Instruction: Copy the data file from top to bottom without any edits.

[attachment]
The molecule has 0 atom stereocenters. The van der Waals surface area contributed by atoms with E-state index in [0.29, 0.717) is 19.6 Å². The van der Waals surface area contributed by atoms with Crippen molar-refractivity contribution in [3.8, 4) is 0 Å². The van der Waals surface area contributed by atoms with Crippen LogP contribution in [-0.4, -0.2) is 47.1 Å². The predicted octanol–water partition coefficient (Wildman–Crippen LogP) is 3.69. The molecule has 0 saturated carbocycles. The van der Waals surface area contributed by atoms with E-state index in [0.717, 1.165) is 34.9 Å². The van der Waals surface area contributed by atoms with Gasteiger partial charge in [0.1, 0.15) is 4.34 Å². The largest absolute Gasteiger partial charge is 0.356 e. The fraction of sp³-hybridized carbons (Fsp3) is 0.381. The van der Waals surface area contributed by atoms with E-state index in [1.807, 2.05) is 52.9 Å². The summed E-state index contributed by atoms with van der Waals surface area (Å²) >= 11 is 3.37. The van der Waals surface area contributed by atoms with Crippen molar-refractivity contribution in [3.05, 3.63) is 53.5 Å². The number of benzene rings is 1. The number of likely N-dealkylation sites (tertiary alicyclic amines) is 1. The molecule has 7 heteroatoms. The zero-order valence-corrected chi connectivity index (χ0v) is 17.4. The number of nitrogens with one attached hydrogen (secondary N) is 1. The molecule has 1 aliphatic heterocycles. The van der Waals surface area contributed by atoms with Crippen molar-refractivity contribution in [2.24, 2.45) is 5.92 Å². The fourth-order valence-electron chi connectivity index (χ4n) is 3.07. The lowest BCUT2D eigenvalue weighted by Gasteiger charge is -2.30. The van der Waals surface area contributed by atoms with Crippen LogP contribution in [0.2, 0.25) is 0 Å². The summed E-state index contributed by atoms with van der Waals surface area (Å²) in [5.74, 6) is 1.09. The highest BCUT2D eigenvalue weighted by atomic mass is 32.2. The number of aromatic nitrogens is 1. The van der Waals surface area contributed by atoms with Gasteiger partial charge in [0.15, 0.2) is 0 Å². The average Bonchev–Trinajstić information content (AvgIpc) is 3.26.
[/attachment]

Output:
The molecule has 0 atom stereocenters. The van der Waals surface area contributed by atoms with E-state index in [0.29, 0.717) is 19.6 Å². The van der Waals surface area contributed by atoms with Crippen molar-refractivity contribution in [3.8, 4) is 0 Å². The van der Waals surface area contributed by atoms with Crippen LogP contribution in [-0.4, -0.2) is 47.1 Å². The predicted octanol–water partition coefficient (Wildman–Crippen LogP) is 3.69. The molecule has 0 saturated carbocycles. The van der Waals surface area contributed by atoms with E-state index in [0.717, 1.165) is 34.9 Å². The van der Waals surface area contributed by atoms with Gasteiger partial charge in [0.1, 0.15) is 4.34 Å². The largest absolute Gasteiger partial charge is 0.356 e. The fraction of sp³-hybridized carbons (Fsp3) is 0.381. The van der Waals surface area contributed by atoms with E-state index in [1.807, 2.05) is 52.9 Å². The summed E-state index contributed by atoms with van der Waals surface area (Å²) >= 11 is 3.37. The van der Waals surface area contributed by atoms with Crippen molar-refractivity contribution in [3.05, 3.63) is 53.5 Å². The number of benzene rings is 1. The number of likely N-dealkylation sites (tertiary alicyclic amines) is 1. The molecule has 7 heteroatoms. The zero-order valence-corrected chi connectivity index (χ0v) is 17.4. The number of nitrogens with one attached hydrogen (secondary N) is 1. The molecule has 1 aliphatic heterocycles. The van der Waals surface area contributed by atoms with Crippen molar-refractivity contribution in [2.24, 2.45) is 5.92 Å². The fourth-order valence-electron chi connectivity index (χ4n) is 3.07. The lowest BCUT2D eigenvalue weighted by Gasteiger charge is -2.30. The van der Waals surface area contributed by atoms with Crippen LogP contribution in [0.2, 0.25) is 0 Å². The summed E-state index contributed by atoms with van der Waals surface area (Å²) in [5.74, 6) is 1.09. The highest BCUT2D eigenvalue weighted by atomic mass is 32.2. The number of aromatic nitrogens is 1. The van der Waals surface area contributed by atoms with Gasteiger partial charge in [0.15, 0.2) is 0 Å². The average Bonchev–Trinajstić information content (AvgIpc) is 3.26.